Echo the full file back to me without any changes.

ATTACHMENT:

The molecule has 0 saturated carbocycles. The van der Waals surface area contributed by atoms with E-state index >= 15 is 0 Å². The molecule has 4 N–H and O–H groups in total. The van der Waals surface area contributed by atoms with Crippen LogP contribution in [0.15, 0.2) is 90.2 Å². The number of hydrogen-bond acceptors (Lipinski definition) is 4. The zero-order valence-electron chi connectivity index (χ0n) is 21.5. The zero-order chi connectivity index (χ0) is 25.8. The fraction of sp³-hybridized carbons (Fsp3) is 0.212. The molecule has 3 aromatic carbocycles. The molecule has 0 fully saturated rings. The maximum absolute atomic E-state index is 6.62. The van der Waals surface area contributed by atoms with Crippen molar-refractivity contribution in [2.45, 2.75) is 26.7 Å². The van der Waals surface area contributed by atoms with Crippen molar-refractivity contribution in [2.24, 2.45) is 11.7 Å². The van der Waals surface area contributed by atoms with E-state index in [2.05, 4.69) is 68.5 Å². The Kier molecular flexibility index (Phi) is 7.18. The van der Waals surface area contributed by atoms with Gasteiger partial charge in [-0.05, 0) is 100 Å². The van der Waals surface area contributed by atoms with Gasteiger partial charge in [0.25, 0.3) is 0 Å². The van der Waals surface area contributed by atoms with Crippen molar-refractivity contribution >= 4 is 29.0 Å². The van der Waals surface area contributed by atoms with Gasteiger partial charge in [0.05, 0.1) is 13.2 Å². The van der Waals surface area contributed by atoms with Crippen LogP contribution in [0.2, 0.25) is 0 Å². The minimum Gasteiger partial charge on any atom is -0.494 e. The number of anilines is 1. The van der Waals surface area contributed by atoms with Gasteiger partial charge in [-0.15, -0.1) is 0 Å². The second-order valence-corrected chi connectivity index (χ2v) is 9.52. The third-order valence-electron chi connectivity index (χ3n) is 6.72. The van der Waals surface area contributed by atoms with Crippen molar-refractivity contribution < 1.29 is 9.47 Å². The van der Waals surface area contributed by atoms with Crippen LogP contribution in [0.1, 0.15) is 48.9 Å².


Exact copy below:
The molecule has 0 saturated carbocycles. The van der Waals surface area contributed by atoms with E-state index >= 15 is 0 Å². The molecule has 4 N–H and O–H groups in total. The van der Waals surface area contributed by atoms with Crippen LogP contribution in [0.15, 0.2) is 90.2 Å². The number of hydrogen-bond acceptors (Lipinski definition) is 4. The zero-order valence-electron chi connectivity index (χ0n) is 21.5. The zero-order chi connectivity index (χ0) is 25.8. The fraction of sp³-hybridized carbons (Fsp3) is 0.212. The molecule has 3 aromatic carbocycles. The molecule has 0 fully saturated rings. The maximum absolute atomic E-state index is 6.62. The van der Waals surface area contributed by atoms with Crippen molar-refractivity contribution in [2.45, 2.75) is 26.7 Å². The van der Waals surface area contributed by atoms with Crippen molar-refractivity contribution in [2.24, 2.45) is 11.7 Å². The van der Waals surface area contributed by atoms with E-state index in [2.05, 4.69) is 68.5 Å². The Kier molecular flexibility index (Phi) is 7.18. The van der Waals surface area contributed by atoms with Gasteiger partial charge in [-0.05, 0) is 100 Å². The van der Waals surface area contributed by atoms with Gasteiger partial charge in [0.25, 0.3) is 0 Å². The van der Waals surface area contributed by atoms with Crippen molar-refractivity contribution >= 4 is 29.0 Å². The van der Waals surface area contributed by atoms with Gasteiger partial charge in [0.05, 0.1) is 13.2 Å². The van der Waals surface area contributed by atoms with Crippen LogP contribution in [0.2, 0.25) is 0 Å². The minimum Gasteiger partial charge on any atom is -0.494 e. The number of anilines is 1. The van der Waals surface area contributed by atoms with Gasteiger partial charge in [-0.15, -0.1) is 0 Å². The second-order valence-corrected chi connectivity index (χ2v) is 9.52. The third-order valence-electron chi connectivity index (χ3n) is 6.72. The van der Waals surface area contributed by atoms with Crippen molar-refractivity contribution < 1.29 is 9.47 Å². The van der Waals surface area contributed by atoms with Crippen LogP contribution in [0.1, 0.15) is 48.9 Å².